This chapter presents an “egocentric interaction paradigm” (EIP) centered on human agents rather than on the notion of user. More specifically, this paradigm is based on perception, action, intention and attention capabilities and limitations of human agents. Traditional and emerging interaction paradigms are typically related to a specific computing environment, devices or human capabilities. The novelty of the proposed approach stems from aiming at developing a comprehensive and integrated theoretical approach, centered on individual human agent. Development in Human-Computer Interaction (HCI) has been closely related to the understanding and utilization of natural human skills and abilities. This work attempts to understand and model a human agent, and in particular their cognitive capabilities in facilitating HCI. The EIP is based on principles like situatedness and embodiment, the physical-virtual equity principle, and the proximity principle. A situative space model built upon our understanding of human cognition is described in detail, followed by our experience in exploring the egocentric interaction paradigm in the easy ADL home.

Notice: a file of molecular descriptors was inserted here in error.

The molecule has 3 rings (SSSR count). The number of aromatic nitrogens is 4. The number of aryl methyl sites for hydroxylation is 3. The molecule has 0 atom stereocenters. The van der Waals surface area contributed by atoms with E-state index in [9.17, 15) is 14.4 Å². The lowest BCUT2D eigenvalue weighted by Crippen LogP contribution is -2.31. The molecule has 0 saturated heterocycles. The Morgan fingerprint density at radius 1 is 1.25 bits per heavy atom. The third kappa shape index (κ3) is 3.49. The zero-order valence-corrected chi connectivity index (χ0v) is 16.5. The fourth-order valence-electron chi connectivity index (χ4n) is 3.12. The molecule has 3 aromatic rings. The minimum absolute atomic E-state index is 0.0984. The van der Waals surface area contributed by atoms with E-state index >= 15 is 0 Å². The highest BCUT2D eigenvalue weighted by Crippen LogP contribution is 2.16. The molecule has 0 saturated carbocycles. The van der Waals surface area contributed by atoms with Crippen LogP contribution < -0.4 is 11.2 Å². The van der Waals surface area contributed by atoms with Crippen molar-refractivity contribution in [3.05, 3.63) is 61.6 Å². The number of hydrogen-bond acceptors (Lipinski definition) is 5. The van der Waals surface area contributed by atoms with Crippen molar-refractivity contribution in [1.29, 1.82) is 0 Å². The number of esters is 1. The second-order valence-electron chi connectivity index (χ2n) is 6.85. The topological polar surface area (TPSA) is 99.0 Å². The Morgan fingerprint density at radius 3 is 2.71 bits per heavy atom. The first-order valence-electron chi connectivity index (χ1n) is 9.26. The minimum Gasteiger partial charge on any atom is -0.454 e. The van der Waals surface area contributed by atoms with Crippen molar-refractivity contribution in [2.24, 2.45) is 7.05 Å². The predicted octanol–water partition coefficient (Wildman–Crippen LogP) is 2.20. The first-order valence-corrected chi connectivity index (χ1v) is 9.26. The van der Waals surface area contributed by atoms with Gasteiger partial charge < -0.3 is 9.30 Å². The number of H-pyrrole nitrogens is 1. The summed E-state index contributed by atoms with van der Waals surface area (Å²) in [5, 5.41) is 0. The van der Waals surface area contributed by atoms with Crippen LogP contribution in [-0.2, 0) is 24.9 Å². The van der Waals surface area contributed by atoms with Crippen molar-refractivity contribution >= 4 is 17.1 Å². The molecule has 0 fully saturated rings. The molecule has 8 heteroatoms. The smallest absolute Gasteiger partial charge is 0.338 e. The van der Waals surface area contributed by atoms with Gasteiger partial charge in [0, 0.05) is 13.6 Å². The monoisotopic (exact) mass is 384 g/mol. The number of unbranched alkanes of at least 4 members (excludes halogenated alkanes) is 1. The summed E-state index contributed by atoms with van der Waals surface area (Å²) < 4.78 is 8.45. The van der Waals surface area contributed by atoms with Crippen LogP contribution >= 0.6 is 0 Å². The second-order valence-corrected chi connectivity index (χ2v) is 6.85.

• 22.
    Surie, Dipak
    et al.
    Umeå University, Faculty of Science and Technology, Department of Computing Science.
    Pederson, Thomas
    IT University of Copenhagen.
    Janlert, Lars-Erik
    Umeå University, Faculty of Science and Technology, Department of Computing Science.
    The easy ADL home: A physical-virtual approach to domestic living2010In: Journal of Ambient Intelligence and Smart Environments, ISSN 1876-1364, E-ISSN 1876-1372, Vol. 2, no 3, p. 287-310Article in journal (Refereed)
    Abstract [en]